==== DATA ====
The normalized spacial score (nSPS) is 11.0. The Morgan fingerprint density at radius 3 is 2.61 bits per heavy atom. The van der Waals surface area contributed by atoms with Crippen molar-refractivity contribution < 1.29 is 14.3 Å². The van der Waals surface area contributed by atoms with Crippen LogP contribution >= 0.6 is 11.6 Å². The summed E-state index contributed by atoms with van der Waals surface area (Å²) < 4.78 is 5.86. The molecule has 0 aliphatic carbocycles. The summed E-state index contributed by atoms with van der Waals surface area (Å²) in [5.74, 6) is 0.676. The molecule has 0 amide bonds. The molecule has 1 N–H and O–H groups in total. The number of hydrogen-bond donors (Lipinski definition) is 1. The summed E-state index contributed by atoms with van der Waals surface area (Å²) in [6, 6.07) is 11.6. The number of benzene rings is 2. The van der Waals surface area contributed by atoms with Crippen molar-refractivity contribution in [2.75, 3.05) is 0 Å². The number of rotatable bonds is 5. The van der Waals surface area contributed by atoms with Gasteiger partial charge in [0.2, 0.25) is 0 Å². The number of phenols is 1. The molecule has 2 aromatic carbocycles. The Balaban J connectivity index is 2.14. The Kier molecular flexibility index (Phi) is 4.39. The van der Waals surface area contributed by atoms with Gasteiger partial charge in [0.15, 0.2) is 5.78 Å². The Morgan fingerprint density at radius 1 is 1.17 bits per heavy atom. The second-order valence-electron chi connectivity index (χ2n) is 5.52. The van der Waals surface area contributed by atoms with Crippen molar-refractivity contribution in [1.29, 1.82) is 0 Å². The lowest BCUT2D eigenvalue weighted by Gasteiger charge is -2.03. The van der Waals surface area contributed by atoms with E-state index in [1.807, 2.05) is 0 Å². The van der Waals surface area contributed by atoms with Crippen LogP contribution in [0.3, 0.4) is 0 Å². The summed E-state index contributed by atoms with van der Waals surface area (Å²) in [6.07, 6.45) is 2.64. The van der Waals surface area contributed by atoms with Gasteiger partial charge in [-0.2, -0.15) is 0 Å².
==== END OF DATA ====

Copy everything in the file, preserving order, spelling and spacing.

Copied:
The normalized spacial score (nSPS) is 11.0. The Morgan fingerprint density at radius 3 is 2.61 bits per heavy atom. The van der Waals surface area contributed by atoms with Crippen molar-refractivity contribution < 1.29 is 14.3 Å². The van der Waals surface area contributed by atoms with Crippen LogP contribution >= 0.6 is 11.6 Å². The summed E-state index contributed by atoms with van der Waals surface area (Å²) < 4.78 is 5.86. The molecule has 0 aliphatic carbocycles. The summed E-state index contributed by atoms with van der Waals surface area (Å²) in [5.74, 6) is 0.676. The molecule has 0 amide bonds. The molecule has 1 N–H and O–H groups in total. The number of hydrogen-bond donors (Lipinski definition) is 1. The summed E-state index contributed by atoms with van der Waals surface area (Å²) in [6, 6.07) is 11.6. The number of benzene rings is 2. The van der Waals surface area contributed by atoms with Crippen molar-refractivity contribution in [2.75, 3.05) is 0 Å². The number of rotatable bonds is 5. The van der Waals surface area contributed by atoms with Gasteiger partial charge in [0.2, 0.25) is 0 Å². The number of phenols is 1. The molecule has 2 aromatic carbocycles. The Balaban J connectivity index is 2.14. The Kier molecular flexibility index (Phi) is 4.39. The van der Waals surface area contributed by atoms with Gasteiger partial charge in [0.15, 0.2) is 5.78 Å². The Morgan fingerprint density at radius 1 is 1.17 bits per heavy atom. The second-order valence-electron chi connectivity index (χ2n) is 5.52. The van der Waals surface area contributed by atoms with Crippen molar-refractivity contribution in [1.29, 1.82) is 0 Å². The lowest BCUT2D eigenvalue weighted by Gasteiger charge is -2.03. The van der Waals surface area contributed by atoms with E-state index in [1.807, 2.05) is 0 Å². The van der Waals surface area contributed by atoms with Crippen LogP contribution in [0.3, 0.4) is 0 Å². The summed E-state index contributed by atoms with van der Waals surface area (Å²) in [6.07, 6.45) is 2.64. The van der Waals surface area contributed by atoms with Gasteiger partial charge in [-0.2, -0.15) is 0 Å².